Ditto what bama said. EDIT: ditto what bama AND Jason said

    BBB is not about managing your pool only one way. It is about understanding how to manage your pool. You have figured a way to keep excessive CYA buildup out of your pool and it's working for you. If it ain't broke.....

    I didn't read the part of your post about cost and, in the big scheme of things, it isn't that important but there is probably no cheaper way to manage your pool than bleach.
    Dave S.
    42k vinyl and concrete pool, 1.5hp pump, 140gpm filter
    TFTestkits , PoolMath , Pool School

  7. Back To Top    #7

    Join Date
    Mar 2007
    Location
    San Rafael, CA USA
    Posts
    12,082

    Re: Why not to use Trichlor?

    When you figure your costs, you have to figure in the pH Up you need to use. Even if you get the less expensive equivalent which is Arm & Hammer Super Washing Soda, the Trichlor route costs more than most chlorinating liquid or bleach. An older cost comparison is in this post. If you use bleach or chlorinating liquid, then you'd have your TA be low enough that you would need hardly any acid at all.

    As others have said, as long as you know what you are doing and the consequences, it's fine to use Trichlor and manage the FC/CYA ratio by either increasing FC or diluting the water to keep CYA in check. If you use supplemental products to control algae growth, don't forget to factor those into the cost as well.
    16,000 gallon outdoor in-ground 16'x32' plaster pool; Pentair Intelliflo VF pump; Pentair IntelliTouch i9+3s control system; Jandy CL-340 square foot cartridge filter
    12 Fafco solar panels; Purex Triton PowerMax 250 natural gas heater (200,000 BTU/hr output); automatic electric pool safety cover; 4-wheel pressure-side "The Pool Cleaner"

  8. Back To Top    #8

    Re: Why not to use Trichlor?

    Thanks for all the input everyone! I really want to like bleach or liquid chlorine as I don't relish the idea of draining 25% of my pool 3 times a year. Not very good for the environment IMHO.

    If I can keep PH in check without using Muriatic acid each time I'd be more inclined to give it more of a shot.

    I'm curious about the PH rising when using bleach in my pool? The pool has a waterfall from the hot tub area to the pool that runs whenever the pump is on, about 6 hours a day and will go up to 7-9 hrs in high summer.

    Really have not had to do much with PH or TA, the pool seems to want to stay in the low 7's and 100's on it's own. Only once have I added PH and Alk Up when I cleaned some rust stains off the floor of the pool using a Jandy stain master tool and used a gallon of MA in the process. Maybe the pool person had been doing it without me knowing it? Could the waterfall make much of a difference to not need it? PH was not included in my costs since it has never has been an issue.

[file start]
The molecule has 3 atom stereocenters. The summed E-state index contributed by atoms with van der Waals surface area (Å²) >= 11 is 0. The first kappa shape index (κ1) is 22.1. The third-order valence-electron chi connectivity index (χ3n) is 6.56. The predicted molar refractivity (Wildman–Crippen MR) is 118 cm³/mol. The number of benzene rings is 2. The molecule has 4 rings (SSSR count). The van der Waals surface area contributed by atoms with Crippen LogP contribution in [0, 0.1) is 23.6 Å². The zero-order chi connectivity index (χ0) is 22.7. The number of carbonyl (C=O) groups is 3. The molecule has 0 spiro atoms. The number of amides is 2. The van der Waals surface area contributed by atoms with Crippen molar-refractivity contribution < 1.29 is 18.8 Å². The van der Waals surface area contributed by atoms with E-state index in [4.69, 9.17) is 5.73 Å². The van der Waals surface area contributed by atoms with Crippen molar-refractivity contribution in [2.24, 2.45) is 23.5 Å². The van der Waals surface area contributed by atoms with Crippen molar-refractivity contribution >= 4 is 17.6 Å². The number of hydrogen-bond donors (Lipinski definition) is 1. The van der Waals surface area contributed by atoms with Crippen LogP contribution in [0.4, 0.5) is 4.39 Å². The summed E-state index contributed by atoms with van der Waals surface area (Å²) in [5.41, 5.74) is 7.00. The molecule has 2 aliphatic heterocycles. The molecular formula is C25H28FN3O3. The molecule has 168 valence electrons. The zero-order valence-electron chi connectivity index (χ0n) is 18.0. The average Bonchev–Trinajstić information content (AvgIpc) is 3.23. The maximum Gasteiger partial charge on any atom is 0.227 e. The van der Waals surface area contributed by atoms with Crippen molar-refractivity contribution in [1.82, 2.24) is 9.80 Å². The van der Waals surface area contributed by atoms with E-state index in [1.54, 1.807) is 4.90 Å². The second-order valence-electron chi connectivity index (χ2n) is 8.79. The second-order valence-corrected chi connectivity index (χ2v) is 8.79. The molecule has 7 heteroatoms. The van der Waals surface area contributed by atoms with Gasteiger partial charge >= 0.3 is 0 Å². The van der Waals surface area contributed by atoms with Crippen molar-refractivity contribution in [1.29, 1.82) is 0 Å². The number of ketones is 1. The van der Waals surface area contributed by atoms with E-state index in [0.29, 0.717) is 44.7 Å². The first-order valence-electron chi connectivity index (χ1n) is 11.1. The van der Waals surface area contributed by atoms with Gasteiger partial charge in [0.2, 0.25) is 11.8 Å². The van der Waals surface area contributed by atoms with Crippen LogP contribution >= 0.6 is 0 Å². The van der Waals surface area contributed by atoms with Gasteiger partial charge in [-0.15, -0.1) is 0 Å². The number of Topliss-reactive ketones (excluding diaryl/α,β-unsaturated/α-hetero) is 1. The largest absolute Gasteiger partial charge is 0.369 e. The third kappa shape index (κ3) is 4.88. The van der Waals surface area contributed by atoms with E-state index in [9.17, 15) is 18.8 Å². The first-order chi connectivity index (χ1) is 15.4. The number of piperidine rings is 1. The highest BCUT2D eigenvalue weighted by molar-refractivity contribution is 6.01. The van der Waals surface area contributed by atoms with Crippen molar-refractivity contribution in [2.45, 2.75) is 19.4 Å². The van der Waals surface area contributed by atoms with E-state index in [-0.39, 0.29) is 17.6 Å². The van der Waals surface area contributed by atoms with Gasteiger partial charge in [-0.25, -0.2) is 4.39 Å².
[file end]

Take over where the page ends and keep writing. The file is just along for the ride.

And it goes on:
9. Back To Top    #9

    Join Date
    Mar 2007
    Location
    San Rafael, CA USA
    Posts
    12,082

    Re: Why not to use Trichlor?

    Yes, the waterfall will aerate the water causing more carbon dioxide to outgas which would otherwise raise the pH if you weren't using any acid. Your Trichlor is the acid source. For every 10 ppm FC added by Trichlor, it not only increases CYA by 6 ppm, but also lowers the TA (after chlorine consumption/usage) by 7 ppm. So even with a low daily chlorine usage of 1.5 ppm FC per day (assuming the pool is exposed to sunlight), that would result in an increase in CYA of over 25 ppm and decrease in TA of over 30 ppm EVERY MONTH.

    It is possible to have the pH be stable, say at 7.2 with a TA of 140 ppm, by having enough carbon dioxide outgas from the aeration. However, the TA should still be dropping thereby requiring you to add baking soda (Alkalinity Up). If you aren't seeing the TA drop that much, then you might have evaporation and refill which adds TA from the fill water or you may be replacing some water that is very high in TA, but this seems a bit surprising.

    If you were to switch to using chlorinating liquid or bleach, the TA would probably have to be quite low to get pH stability and you'd likely settle in to a higher pH such as 7.7. So it might not be as straightforward for you if your fill water is high in TA and you've got a lot of evaporation and refill. You might need to add acid on a regular basis.
    16,000 gallon outdoor in-ground 16'x32' plaster pool; Pentair Intelliflo VF pump; Pentair IntelliTouch i9+3s control system; Jandy CL-340 square foot cartridge filter
    12 Fafco solar panels; Purex Triton PowerMax 250 natural gas heater (200,000 BTU/hr output); automatic electric pool safety cover; 4-wheel pressure-side "The Pool Cleaner"

  10. Back To Top    #10

    Join Date
    Aug 2010
    Location
    Dallas, TX
    Posts
    4,052

    Re: Why not to use Trichlor?

    Quote Originally Posted by JasonBOC
    Adding bleach seems like a hassle since I need to lug and store it and manually dose the pool daily.
    There are three types of solutions for this. I have a Liquidator and haven't hauled a bottle to the pool since I got it. And, I've had it now for 2 or 3 weeks and haven't touched a bleach bottle since I filled it. At my estimation, I'll be refilling it once a month, which is more convenient to me than keeping a tablet feeder filled.
    Built in 1957 44,000 gallon in-ground, Wet Edge Primera Stone in Sky Blue, Intelliflo VF Pump, 600 lb. Pentair Triton II TR-100 Sand Filter, CircuPool RG 60 Plus SWG, TF-100 test kit
    If TFP has helped you, please click to SUPPORT TFP!

  11. Back To Top    #11

    Join Date
    Jun 2010
    Location
    Glendale, CA
    Posts
    513

    Re: Why not to use Trichlor?

    In So Cal it's pretty easy to find a pool store that sells 12.5% by the case - the cost is typically around 12.50 a case and I use 1 case per month. They refill/recycle the bottles - so it pretty much takes care of the reasons I didn't like bleach when I first started maintaining the pool myself.

    I have a liquidator as well and like it. RobbieH - you may find it better to fill your LQ with a few gallons and then top off 1 gallon per week rather than letting the LQ run dry as it were. The output of the LQ is a lot different when there is 6 gallons in there as opposed to 1.

    But as others have said - as long as pucks are working for you and you're comfortable with what you are doing - maybe there is no reason to rush to change.
    16K Gal Plaster | Compupool SWG | Intelliflow VF | TF-100

Posting Permissions

  • You may not post new threads
  • You may not post replies
  • You may not post attachments
  • You may not edit your posts
  •